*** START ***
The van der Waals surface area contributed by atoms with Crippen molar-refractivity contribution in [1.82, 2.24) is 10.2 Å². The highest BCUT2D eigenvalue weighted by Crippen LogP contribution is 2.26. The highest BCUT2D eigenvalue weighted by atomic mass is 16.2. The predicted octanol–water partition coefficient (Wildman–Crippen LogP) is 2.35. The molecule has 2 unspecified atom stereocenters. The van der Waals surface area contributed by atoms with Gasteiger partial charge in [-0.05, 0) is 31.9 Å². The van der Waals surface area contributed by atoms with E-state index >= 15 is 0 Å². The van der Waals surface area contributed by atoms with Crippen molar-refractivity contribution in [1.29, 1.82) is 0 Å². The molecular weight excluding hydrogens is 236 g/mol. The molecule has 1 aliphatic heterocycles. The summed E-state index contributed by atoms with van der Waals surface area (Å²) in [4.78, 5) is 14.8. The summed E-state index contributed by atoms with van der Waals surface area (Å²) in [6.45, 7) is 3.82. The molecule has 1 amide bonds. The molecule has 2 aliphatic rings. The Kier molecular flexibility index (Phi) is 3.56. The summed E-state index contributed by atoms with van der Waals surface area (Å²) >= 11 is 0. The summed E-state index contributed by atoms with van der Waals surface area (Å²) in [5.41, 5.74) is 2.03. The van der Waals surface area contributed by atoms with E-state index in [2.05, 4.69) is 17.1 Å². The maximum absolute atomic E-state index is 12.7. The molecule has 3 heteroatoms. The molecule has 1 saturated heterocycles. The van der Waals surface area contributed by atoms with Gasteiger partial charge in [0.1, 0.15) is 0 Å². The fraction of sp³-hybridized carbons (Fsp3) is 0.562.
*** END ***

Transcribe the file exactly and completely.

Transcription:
The van der Waals surface area contributed by atoms with Crippen molar-refractivity contribution in [1.82, 2.24) is 10.2 Å². The highest BCUT2D eigenvalue weighted by Crippen LogP contribution is 2.26. The highest BCUT2D eigenvalue weighted by atomic mass is 16.2. The predicted octanol–water partition coefficient (Wildman–Crippen LogP) is 2.35. The molecule has 2 unspecified atom stereocenters. The van der Waals surface area contributed by atoms with Gasteiger partial charge in [-0.05, 0) is 31.9 Å². The van der Waals surface area contributed by atoms with E-state index >= 15 is 0 Å². The van der Waals surface area contributed by atoms with Crippen molar-refractivity contribution in [1.29, 1.82) is 0 Å². The molecular weight excluding hydrogens is 236 g/mol. The molecule has 1 aliphatic heterocycles. The summed E-state index contributed by atoms with van der Waals surface area (Å²) in [4.78, 5) is 14.8. The summed E-state index contributed by atoms with van der Waals surface area (Å²) in [6.45, 7) is 3.82. The molecule has 1 amide bonds. The molecule has 2 aliphatic rings. The Kier molecular flexibility index (Phi) is 3.56. The summed E-state index contributed by atoms with van der Waals surface area (Å²) >= 11 is 0. The summed E-state index contributed by atoms with van der Waals surface area (Å²) in [5.41, 5.74) is 2.03. The van der Waals surface area contributed by atoms with E-state index in [2.05, 4.69) is 17.1 Å². The maximum absolute atomic E-state index is 12.7. The molecule has 3 heteroatoms. The molecule has 1 saturated heterocycles. The van der Waals surface area contributed by atoms with Gasteiger partial charge in [0.1, 0.15) is 0 Å². The fraction of sp³-hybridized carbons (Fsp3) is 0.562.